gives a dinner party. His lady, who has to work all day like a
dray-horse and scold the servants besides, to get things into order,
loses her temper. We all pretty well know what that means. Well; up
to the moment when she has to show, she is as bitter a piece of goods
as may be. But, nevertheless, she comes down all smiles, although she
knows that at that moment the drunken cook is spoiling the fish. She
assumes a virtue, though she has it not; and who will say she is not
right?

Well; I say again and again to all young tradesmen; - Advertise,
advertise, advertise; - and don't stop to think too much about
capital. It is a bugbear. Capital is a bugbear; and it is talked
about by those who have it, - and by some that have not so much of it
neither, - for the sake of putting down competition, and keeping the
market to themselves.

There's the same game going on all the world over; and it's the
natural game for mankind to play at. They who's up a bit is all for
keeping down them who is down; and they who is down is so very soft
through being down, that they've not spirit to force themselves up.
Now I saw that very early in life. There is always going on a battle
between aristocracy and democracy. Aristocracy likes to keep itself
to itself; and democracy is just of the same opinion, only wishes to
become aristocracy first.

We of the people are not very fond of dukes; but we'd all like to be
dukes well enough ourselves. Now there are dukes in trade as well
as in society. Capitalists are our dukes; and as they don't like to
have their heels trod upon any more than the other ones, why they
are always preaching up capital. It is their star and garter, their
coronet, their ermine, their robe of state, their cap of maintenance,
their wand of office, their noli me tangere. But stars and garters,
caps and wands, and all other noli me tangeres, are gammon to those
who can see through them. And capital is gammon. Capital is a very
nice thing if you can get it. It is the desirable result of trade. A
tradesman looks to end with a capital. But it's gammon to say that
he can't begin without it. You might as well say a man can't marry
unless he has first got a family. Why, he marries that he may have a
family. It's putting the cart before the horse.

It's my opinion that any man can be a duke if so be it's born to him.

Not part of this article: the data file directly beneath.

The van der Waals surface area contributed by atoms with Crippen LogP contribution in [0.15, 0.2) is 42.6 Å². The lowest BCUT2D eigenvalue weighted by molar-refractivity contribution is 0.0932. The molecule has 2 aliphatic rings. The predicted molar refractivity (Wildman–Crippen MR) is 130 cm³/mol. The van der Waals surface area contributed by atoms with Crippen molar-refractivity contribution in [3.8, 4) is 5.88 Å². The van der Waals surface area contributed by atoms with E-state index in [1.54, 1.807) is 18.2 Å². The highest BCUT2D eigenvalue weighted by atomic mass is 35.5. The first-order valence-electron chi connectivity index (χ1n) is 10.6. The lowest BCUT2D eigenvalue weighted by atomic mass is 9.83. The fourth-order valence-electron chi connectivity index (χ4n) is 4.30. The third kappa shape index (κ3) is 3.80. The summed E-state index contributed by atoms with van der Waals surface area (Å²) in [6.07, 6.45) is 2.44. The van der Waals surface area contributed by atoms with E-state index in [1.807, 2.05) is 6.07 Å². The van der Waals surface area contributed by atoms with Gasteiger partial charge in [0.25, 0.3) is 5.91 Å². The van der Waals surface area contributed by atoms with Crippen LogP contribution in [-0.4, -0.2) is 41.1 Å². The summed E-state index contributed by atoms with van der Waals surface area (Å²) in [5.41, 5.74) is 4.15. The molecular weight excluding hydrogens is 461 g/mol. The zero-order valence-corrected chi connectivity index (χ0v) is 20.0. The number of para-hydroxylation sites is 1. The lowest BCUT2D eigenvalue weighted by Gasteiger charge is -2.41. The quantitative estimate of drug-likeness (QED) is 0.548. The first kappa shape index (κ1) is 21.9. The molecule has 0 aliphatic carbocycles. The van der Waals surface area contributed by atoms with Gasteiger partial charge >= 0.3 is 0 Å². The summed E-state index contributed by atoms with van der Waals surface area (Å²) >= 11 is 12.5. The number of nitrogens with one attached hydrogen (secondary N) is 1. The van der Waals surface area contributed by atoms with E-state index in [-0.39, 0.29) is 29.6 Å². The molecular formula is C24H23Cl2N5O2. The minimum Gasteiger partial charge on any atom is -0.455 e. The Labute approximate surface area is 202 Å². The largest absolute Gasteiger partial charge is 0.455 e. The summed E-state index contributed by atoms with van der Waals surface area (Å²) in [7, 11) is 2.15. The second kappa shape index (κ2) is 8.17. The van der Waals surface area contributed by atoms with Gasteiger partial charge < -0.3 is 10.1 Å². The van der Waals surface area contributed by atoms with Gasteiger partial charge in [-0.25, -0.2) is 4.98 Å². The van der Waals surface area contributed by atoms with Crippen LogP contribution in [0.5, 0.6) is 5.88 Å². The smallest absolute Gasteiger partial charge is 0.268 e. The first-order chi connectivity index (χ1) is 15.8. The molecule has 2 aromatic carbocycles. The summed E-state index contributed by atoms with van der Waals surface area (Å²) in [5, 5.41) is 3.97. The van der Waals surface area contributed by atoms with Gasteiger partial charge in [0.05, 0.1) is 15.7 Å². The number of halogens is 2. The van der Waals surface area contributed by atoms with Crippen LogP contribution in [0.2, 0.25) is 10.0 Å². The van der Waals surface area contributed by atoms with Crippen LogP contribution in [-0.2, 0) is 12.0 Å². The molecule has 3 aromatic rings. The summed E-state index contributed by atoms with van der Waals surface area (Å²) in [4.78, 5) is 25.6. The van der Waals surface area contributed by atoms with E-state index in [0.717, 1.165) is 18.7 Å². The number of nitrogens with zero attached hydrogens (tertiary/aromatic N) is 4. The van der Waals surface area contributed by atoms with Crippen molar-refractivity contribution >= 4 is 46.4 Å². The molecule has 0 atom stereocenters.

It requires neither wit nor industry, nor any pushing nor go-ahead
whatsoever. A man may sit still in his arm-chair, half asleep half
his time, and only half awake the other, and be as good a duke as
need be. Well; it's just the same in trade. If a man is born to a
dukedom there, if he begins with a large capital, why, I for one
would not thank him to be successful. Any fool could do as much as
that. He has only to keep on polishing his own star and garter, and
there are lots of people to swear that there is no one like him.

But give me the man who can be a duke without being born to it. Give
me the man who can go ahead in trade without capital; who can begin
the world with a quick pair of hands, a quick brain to govern them,
and can end with a capital.

Well, there you are; a young tradesman beginning the world without
capital. Capital, though it's a bugbear, nevertheless it's a virtue.
Therefore, as you haven't got it, you must assume it. That's credit.
Credit I take to be the belief of other people in a thing that
doesn't really exist. When you go into your friend Smith's house,
and find Mrs. S. all smiles, you give her credit for the sweetest of
tempers. Your friend S. knows better; but then you see she's had wit
enough to obtain credit. When I draw a bill at three months, and get
it done, I do the same thing. That's credit. Give me credit enough,
and I don't care a brass button for capital. If I could have but one
wish, I would never ask a fairy for a second or a third. Let me have
but unreserved credit, and I'll beat any duke of either aristocracy.

To obtain credit the only certain method is to advertise. Advertise,